Knight Center
Knight Center


New Brazilian journalism project brings forth collaborative and sustainable economics

With just over a month under its belt, the website #Colabora is emerging as one of the new media initiatives showing signs of having found a purpose and a way to establish itself as a journalism nonprofit in Brazil. Headed by veteran journalist Agostinho Vieira, the project brings together dozens of employees and addresses issues related to a collaborative and sustainable economy.

The site launched in early November with impressive site numbers considering its short existence: more than 100 posts published, 35,000 visitors, almost 70,000 views and about 60 collaborators. The initial success of the project, according to Agostinho, is explained by this last number, even for modest ambitions.

"Our difference is, specifically, collaboration and diversity. We have 60 collaborators and we want 100 or 150. Each one of them writing about topics they like, they know, they follow. We do not want quantity at #Colabora, but quality. We want to tell good stories, that people see on social networks and are willing to share with friends. That will make a difference. We do not want to be just another information site," he explained in conversation with the Knight Center for Journalism in the Americas.

The entrepreneur does not lack experience with diversity and coordinating journalists. Agostinho spent 25 years at the newspaper O Globo, starting as an intern and eventually serving as executive director. He was also director of Sistema Globo de Radio and Radio CBN. He has won awards such as the Esso Journalism award in 1994, and awards from the Society of Newspaper Design in 1998 and 1999. After studying a few months in a Master’s program in Environmental Management in London, he went on to write about the topic and have a column and a blog at Globo.

"I spent some time wondering what to do [after leaving o Globo]. One of the project ideas was to open a bakery, join a social business or go back to being an executive; I chose to continue writing about sustainability. The idea of #Colabora arose. The first sketches of the project were a simple continuation of what I was already doing,” Agostinho said. "Then we decided to talk about Collaborative Economics and about the life of the Third Sector in Brazil. I started alone, then invited Liana Melo, who was editor of Revista Amanhã, of Globo, and Valquíria Daher."

The team works remotely and holds an editorial meeting each week, always in a different bookstore in Rio de Janeiro. Content production is coordinated with collaborators, and the dynamics of publication is not unlike that of newsrooms, which is so familiar to the staff. It all starts with a good idea on the agenda, which is discussed and approved. "That's the most important part. As 90% of our collaborators are journalists or experienced experts who write about subjects they like and who dominate the stages of investigating, writing and editing; it is relatively simple. The daily challenge is to balance the issues of the moment, the hottest, most worked, with the stories and the timeless ones."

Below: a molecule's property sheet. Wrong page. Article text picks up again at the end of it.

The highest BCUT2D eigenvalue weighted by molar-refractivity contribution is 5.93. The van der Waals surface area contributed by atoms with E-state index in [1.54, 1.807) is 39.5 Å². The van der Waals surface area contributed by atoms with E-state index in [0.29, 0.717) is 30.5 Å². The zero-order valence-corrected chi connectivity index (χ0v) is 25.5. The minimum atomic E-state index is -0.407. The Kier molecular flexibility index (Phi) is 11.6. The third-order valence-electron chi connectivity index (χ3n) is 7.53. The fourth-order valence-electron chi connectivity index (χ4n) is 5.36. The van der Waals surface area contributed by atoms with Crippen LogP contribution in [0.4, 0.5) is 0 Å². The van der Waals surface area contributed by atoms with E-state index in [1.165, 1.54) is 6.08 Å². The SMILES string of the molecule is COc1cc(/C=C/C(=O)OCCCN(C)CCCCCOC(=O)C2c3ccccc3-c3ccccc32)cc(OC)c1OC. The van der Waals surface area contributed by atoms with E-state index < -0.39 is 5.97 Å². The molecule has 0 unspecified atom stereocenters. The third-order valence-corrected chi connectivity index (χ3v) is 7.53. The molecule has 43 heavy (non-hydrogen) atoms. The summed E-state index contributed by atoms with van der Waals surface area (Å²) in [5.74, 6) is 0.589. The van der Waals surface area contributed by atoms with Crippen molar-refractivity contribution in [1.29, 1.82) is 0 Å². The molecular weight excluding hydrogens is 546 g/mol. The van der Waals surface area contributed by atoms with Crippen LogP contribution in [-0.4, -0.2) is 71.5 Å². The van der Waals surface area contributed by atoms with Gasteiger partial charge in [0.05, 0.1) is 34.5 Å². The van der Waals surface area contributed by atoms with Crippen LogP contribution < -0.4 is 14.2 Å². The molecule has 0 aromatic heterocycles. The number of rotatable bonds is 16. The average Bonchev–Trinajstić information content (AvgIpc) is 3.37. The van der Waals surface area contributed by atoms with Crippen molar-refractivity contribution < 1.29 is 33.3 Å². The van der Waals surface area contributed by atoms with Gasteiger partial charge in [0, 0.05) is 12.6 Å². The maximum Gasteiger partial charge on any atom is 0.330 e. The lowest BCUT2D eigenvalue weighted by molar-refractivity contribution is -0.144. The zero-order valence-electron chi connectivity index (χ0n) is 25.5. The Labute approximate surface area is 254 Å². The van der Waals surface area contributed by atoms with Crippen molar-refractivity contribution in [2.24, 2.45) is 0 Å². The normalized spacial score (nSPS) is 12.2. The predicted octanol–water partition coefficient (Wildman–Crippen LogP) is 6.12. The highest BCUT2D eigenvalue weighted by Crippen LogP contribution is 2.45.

Their agenda addresses a matter, which in Agostinho's view, is poorly portrayed by the mainstream media.

"One of our biggest goals is to show that sustainability is not just a pet or a little plant. Sustainability is almost everything. It is real life, is our everyday life. In these 45 days of existence, we followed different themes such as the attacks in Paris, the tragedy of Mariana and the death of five young black men in Costa Barros in Rio. But if we are going to talk about the traditional coverage of sustainability, it is very bad. What a great opportunity for us. The big problem for traditional media is that it continues to believe that sustainability is a pet and little plant. With some pinches about climate, when heads of state meet in Paris or Rio," he noted.

With a well-established work routine and thematic focus, the team now looks to test the platform’s business model, which includes four revenue streams: sponsorship, crowdfunding, institutional support and events. To get off the ground, Colabora had an initial sponsorship from Coca-Cola and an investment from Agostinho himself. But for 2016, and with the support of new sponsors, they already have planned three events related to the topics covered by the platform.

This clear long-term business outlook is, for Agostinho - who has a postgraduate degree in Business Management from Insead - fundamental to consolidate the new media projects born in Brazil.

"Journalists, in general, do not like to count. They do not know how to take care of business. They spent their lives thinking [in newsrooms] that the business and circulation staff were evil doers. People who only care about money and did not understand that journalists were saving the world. But the world must be socially, environmentally and economically sustainable. "

To follow up on the good work, the team at Colabora relies on agility typical of startups, experimenting with new possibilities and evaluating the errors and successes along the way.

"We are only at the beginning and we have a lot to do to make Colabora sustainable and relevant, in every way. We say here that work at Colabora should not have the kind of stress that we had in the big newsrooms. If we're not all working with pleasure, it is not worth it,” the journalist concluded.


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